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A controlled chamber study of effects of exposure to diesel exhaust particles and noise on heart rate variability and endothelial function
University of Gothenburg, Sweden; Sahlgrenska University Hospital, Sweden.
University of Gothenburg, Sweden; Sahlgrenska University Hospital, Sweden.
Lund University, Sweden.
RISE Research Institutes of Sweden, Bioeconomy and Health, Material and Surface Design. Lund University, Sweden.ORCID iD: 0000-0001-8650-4741
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2022 (English)In: Inhalation Toxicology, ISSN 0895-8378, E-ISSN 1091-7691, Vol. 34, no 5-6, p. 159-170Article in journal (Refereed) Published
Abstract [en]

Background: Adverse cardiovascular effects are associated with both diesel exhaust and road traffic noise, but these exposures are hard to disentangle epidemiologically. We used an experimental setup to evaluate the impact of diesel exhaust particles and traffic noise, alone and combined, on intermediary outcomes related to the autonomic nervous system and increased cardiovascular risk. Methods: In a controlled chamber 18 healthy adults were exposed to four scenarios in a randomized cross-over fashion. Each exposure scenario consisted of either filtered (clean) air or diesel engine exhaust (particle mass concentrations around 300 µg/m3), and either low (46 dB(A)) or high (75 dB(A)) levels of traffic noise for 3 h at rest. ECG was recorded for 10-min periods before and during each exposure type, and frequency-domain heart rate variability (HRV) computed. Endothelial dysfunction and arterial stiffness were assessed after each exposure using EndoPAT 2000. Results: Compared to control exposure, HRV in the high frequency band decreased during exposure to diesel exhaust, both alone and combined with noise, but not during noise exposure only. These differences were more pronounced in women. We observed no synergistic effects of combined exposure, and no significant differences between exposure scenarios for other HRV indices, endothelial function or arterial stiffness. Conclusion: Three-hour exposure to diesel exhaust, but not noise, was associated with decreased HRV in the high frequency band. This indicates activation of irritant receptor-mediated autonomic reflexes, a possible mechanism for the cardiovascular risks of diesel exposure. There was no effect on endothelial dysfunction or arterial stiffness after exposure. © 2022 The Author(s).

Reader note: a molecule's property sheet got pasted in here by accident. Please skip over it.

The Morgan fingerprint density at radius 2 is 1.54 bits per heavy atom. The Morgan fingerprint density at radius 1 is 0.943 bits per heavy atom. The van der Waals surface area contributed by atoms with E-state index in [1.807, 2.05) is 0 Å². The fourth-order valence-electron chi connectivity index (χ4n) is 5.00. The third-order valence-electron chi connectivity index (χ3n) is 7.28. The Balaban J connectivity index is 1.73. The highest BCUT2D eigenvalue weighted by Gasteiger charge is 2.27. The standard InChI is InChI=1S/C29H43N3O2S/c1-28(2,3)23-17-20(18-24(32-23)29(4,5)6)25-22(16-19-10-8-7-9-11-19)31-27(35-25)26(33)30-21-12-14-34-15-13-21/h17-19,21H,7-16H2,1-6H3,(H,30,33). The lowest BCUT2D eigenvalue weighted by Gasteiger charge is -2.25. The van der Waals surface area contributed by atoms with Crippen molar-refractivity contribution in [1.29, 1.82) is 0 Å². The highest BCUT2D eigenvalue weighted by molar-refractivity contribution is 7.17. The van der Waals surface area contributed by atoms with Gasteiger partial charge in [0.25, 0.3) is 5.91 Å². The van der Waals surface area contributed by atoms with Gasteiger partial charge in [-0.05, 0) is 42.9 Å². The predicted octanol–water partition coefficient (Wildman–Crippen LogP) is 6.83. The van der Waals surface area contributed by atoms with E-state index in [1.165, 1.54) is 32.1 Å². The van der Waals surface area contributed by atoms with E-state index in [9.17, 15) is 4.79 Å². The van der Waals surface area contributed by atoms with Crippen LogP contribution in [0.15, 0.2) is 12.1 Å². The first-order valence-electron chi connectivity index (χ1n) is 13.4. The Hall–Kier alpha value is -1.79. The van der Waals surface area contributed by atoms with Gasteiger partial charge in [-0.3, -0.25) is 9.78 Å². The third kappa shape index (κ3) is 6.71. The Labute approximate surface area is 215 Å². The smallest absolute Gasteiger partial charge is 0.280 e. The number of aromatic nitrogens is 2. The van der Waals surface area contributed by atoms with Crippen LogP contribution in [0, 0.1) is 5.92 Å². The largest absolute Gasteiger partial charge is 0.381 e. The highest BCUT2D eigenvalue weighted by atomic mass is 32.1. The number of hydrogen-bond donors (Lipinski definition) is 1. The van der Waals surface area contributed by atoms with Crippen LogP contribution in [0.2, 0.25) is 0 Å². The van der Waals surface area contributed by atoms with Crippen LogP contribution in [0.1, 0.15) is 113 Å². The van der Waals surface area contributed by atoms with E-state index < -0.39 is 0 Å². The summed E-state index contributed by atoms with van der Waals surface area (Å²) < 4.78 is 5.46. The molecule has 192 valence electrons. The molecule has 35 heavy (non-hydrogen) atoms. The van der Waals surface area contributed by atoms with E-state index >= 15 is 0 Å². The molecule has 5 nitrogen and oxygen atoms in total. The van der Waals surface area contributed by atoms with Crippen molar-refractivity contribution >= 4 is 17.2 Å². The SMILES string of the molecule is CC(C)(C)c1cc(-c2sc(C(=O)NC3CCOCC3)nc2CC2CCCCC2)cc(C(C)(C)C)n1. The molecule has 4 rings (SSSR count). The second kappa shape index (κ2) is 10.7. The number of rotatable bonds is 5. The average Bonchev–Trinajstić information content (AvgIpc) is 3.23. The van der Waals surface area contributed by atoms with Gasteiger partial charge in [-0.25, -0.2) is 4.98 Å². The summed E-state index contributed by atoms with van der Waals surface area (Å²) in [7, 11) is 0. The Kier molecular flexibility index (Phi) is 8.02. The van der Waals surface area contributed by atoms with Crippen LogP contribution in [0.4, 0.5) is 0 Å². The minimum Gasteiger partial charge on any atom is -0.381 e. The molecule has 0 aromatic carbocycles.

Place, publisher, year, edition, pages
Taylor and Francis Ltd. , 2022. Vol. 34, no 5-6, p. 159-170
Keywords [en]
aerosol, cardiovascular, Diesel, endothelial function, heart rate variability, noise, PM1, adult, analysis, cardiovascular system, chemistry, controlled study, exhaust gas, female, heart rate, human, lung, particulate matter, randomized controlled trial, toxicity, Humans, Vehicle Emissions
National Category
Renewable Bioenergy Research
Identifiers
URN: urn:nbn:se:ri:diva-59349DOI: 10.1080/08958378.2022.2065388Scopus ID: 2-s2.0-85129860513OAI: oai:DiVA.org:ri-59349DiVA, id: diva2:1669515
Note

 Funding details: ALFGBG-77990; Funding details: Forskningsrådet för Arbetsliv och Socialvetenskap, FAS; Funding details: Svenska Forskningsrådet Formas, 216-2007-1207; Funding details: Lunds Universitet; Funding details: Forskningsrådet om Hälsa, Arbetsliv och Välfärd, FORTE; Funding text 1: This study was financed by the Swedish Research Council FORMAS [216-2007-1207] and performed within the framework of Metalund, the Centre for Medicine and Technology for Working Life and Society, a competence centre at Lund University, Sweden, supported by FAS/Forte, the Swedish Council for Working Life and Social Research. L.S. was funded by the Swedish state under the agreement between the Swedish government and the county councils, the ALF-agreement [ALFGBG-77990]. We thank all the study subjects for participating in the study.

Available from: 2022-06-14 Created: 2022-06-14 Last updated: 2023-05-22Bibliographically approved

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